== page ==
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Is There Discrimination Against Asian Americans In The Workplace?

1770 words - 7 pages

Is there discrimination against Asian Americans in the workplace?

Can you relate a man with an Ivy college diploma and decent salary to discrimination? Probably no, and neither can I. How about adding a racial identity to him, say Asian American? This answer may be not that simple.

Such topic above has brought about a hot debate on the Internet. Many people insist there is no discrimination against Asian Americans. More than a half Asian Americans hold college degree (Hyun, 16). “In 2013, Asians’ median weekly earnings were $973, as compared to$799 for whites” (Golash-Boza). Considered the most educated and richest racial group in the United States, Asians can hardly be connected to facing discrimination from the view of some people. In addition, many believe it is the lack of communication skills and leadership characteristics that hold Asians back in promotion, instead of discrimination.

However, demographic data can be tricky. “In 2004, less than 10 percent of Hmong, Laotian, or Cambodian adults in the US had college degrees”, while the number in all Chinese and Pakistani is a half (Golash-Boza). In addition, while Asian Americans consist of 6.2 percent of American higher education faculty, only 2.4 percent of them are in important positions, stated by the Committee of 100 in Higher Education Report Card (qtd. in Ruttiman).

It is the same with the uneven rate of Asians’ income. According to Golash-Boza, some Chinese and Indian men have greater personal budgets than white people, but not Laotian, Vietnamese, Cambodian, and Hmong Americans. In addition, it makes sense when some Asians earn more than the white when they had better education and worked harder in schools. However, studies show Asian Americans have lower salaries compared to their white colleagues, when under the same level of education (Golash-Boza).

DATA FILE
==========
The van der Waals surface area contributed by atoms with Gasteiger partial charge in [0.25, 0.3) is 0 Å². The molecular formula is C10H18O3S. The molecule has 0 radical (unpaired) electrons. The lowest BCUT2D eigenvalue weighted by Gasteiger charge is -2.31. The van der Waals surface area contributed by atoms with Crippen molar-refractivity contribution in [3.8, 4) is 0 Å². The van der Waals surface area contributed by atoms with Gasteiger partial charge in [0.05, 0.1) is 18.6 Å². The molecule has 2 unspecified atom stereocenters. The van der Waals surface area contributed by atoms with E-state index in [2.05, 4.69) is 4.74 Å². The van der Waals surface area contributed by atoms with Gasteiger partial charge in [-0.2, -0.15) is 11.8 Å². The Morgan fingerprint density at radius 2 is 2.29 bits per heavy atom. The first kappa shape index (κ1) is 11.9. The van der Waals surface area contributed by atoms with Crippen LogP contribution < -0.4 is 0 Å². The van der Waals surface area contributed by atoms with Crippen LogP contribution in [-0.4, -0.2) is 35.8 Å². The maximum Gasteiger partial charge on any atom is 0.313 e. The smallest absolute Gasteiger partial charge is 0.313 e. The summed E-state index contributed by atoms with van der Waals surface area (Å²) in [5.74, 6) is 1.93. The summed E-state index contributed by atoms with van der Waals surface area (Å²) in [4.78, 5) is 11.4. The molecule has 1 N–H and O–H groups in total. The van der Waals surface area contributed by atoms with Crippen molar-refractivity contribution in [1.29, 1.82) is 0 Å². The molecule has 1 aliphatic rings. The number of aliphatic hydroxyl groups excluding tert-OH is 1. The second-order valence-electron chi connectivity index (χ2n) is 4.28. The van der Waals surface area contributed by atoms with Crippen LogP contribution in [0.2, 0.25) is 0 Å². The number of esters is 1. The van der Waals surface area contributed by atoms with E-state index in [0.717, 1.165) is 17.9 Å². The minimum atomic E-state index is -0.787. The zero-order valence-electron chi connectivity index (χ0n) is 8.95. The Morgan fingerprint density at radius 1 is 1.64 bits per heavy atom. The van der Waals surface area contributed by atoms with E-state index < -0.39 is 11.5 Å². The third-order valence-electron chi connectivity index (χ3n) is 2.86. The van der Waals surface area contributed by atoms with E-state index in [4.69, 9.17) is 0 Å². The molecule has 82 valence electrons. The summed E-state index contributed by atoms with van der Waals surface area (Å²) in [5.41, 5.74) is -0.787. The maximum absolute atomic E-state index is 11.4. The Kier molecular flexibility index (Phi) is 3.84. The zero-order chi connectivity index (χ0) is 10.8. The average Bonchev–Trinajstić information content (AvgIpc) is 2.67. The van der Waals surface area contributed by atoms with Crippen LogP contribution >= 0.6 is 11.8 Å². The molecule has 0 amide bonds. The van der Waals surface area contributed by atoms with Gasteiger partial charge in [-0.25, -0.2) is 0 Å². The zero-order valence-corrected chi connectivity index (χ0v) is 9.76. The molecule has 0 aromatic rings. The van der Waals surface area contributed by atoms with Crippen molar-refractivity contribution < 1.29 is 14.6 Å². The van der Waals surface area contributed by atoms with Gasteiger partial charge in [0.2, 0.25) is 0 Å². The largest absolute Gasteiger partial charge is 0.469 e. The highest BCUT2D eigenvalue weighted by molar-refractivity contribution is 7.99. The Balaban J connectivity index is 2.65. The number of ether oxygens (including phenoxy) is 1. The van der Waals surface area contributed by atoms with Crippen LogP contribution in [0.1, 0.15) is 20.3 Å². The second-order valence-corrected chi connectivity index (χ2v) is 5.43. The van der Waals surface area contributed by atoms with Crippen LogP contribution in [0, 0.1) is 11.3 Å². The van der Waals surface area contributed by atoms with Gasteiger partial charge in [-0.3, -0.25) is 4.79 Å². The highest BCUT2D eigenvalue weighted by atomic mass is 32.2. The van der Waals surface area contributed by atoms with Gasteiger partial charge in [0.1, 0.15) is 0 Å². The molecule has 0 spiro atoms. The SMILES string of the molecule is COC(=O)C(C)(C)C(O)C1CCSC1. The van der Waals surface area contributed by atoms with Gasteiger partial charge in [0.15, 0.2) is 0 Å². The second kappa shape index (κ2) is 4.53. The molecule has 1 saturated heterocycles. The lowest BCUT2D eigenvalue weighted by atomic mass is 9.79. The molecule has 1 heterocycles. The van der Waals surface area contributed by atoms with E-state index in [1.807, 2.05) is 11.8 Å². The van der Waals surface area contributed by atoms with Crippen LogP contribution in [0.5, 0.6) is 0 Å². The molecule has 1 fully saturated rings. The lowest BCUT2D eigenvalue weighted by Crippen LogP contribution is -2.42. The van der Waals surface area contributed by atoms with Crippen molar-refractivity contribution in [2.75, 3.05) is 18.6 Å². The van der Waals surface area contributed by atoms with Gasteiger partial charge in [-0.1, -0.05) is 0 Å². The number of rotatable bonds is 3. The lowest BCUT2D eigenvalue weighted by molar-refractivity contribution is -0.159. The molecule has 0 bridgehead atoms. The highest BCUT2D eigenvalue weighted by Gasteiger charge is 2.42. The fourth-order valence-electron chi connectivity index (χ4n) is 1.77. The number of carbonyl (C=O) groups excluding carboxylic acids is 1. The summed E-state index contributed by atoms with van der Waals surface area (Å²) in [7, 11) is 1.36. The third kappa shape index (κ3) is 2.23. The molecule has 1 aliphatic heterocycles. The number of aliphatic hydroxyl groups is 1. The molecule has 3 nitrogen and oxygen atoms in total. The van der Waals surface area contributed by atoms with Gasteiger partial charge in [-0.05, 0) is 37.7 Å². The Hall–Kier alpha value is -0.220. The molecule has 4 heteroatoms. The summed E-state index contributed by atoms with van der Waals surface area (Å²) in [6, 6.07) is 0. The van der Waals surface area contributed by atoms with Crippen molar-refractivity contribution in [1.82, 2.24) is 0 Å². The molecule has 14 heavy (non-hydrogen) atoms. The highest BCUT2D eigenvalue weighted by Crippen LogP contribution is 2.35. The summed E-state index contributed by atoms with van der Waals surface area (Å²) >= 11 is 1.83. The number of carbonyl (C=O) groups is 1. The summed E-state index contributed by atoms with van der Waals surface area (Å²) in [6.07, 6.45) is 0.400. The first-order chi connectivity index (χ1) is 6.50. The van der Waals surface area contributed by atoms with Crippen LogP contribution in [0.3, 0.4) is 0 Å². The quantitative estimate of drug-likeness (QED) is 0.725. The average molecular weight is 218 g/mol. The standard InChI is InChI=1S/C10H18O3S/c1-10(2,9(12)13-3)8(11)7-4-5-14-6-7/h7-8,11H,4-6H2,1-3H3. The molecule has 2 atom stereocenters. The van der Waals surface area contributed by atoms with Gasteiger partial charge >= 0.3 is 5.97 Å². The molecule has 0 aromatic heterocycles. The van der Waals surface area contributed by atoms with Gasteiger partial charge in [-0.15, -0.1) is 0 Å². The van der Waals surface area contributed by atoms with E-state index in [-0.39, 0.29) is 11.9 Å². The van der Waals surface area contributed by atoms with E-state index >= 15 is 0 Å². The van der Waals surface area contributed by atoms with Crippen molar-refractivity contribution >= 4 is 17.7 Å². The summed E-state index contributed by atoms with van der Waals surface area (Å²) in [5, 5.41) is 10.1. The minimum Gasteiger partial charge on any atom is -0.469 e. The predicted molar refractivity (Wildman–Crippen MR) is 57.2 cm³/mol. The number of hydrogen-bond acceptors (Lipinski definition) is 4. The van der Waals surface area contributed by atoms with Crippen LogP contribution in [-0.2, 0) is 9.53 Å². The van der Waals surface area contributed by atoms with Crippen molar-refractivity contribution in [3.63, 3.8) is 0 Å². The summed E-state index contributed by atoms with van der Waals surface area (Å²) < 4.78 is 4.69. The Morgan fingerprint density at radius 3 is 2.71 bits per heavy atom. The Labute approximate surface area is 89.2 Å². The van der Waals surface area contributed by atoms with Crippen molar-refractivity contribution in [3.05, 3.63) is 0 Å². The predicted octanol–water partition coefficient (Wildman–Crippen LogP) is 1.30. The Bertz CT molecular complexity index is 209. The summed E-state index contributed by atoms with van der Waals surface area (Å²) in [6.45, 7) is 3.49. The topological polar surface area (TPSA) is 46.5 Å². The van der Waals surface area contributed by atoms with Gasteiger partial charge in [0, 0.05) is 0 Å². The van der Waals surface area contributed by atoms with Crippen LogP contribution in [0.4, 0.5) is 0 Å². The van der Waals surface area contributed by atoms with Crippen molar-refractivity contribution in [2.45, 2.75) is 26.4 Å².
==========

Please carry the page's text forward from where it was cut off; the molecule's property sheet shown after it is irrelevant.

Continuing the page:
Probably the focus of this discrimination topic is what the reason makes it so hard for Asian Americans to get promotion to high positions. The term “bamboo ceiling” describes such situation, coined by Jane Hyun in her book Breaking the Bamboo Ceiling: Career Strategies for Asians. She thinks “the lack of leadership potential” and “lack of communication skills” keep Asian Americans out of executive rooms.

It cannot be denied that the old Asian immigrants were quiet, unsocial and passive, but the young Asian generations who are born and educated in the US are more active and social. No longer facing with English language deficiency and less cultural barriers as their parents did, the young are almost totally fused with American society, yet there are still stereotypes molding them. While they are trying hard to make a difference, like breaking traditional Asian family rules (such as tiger parenting), the public should also be more tolerant and view every Asian American individually, specifically.

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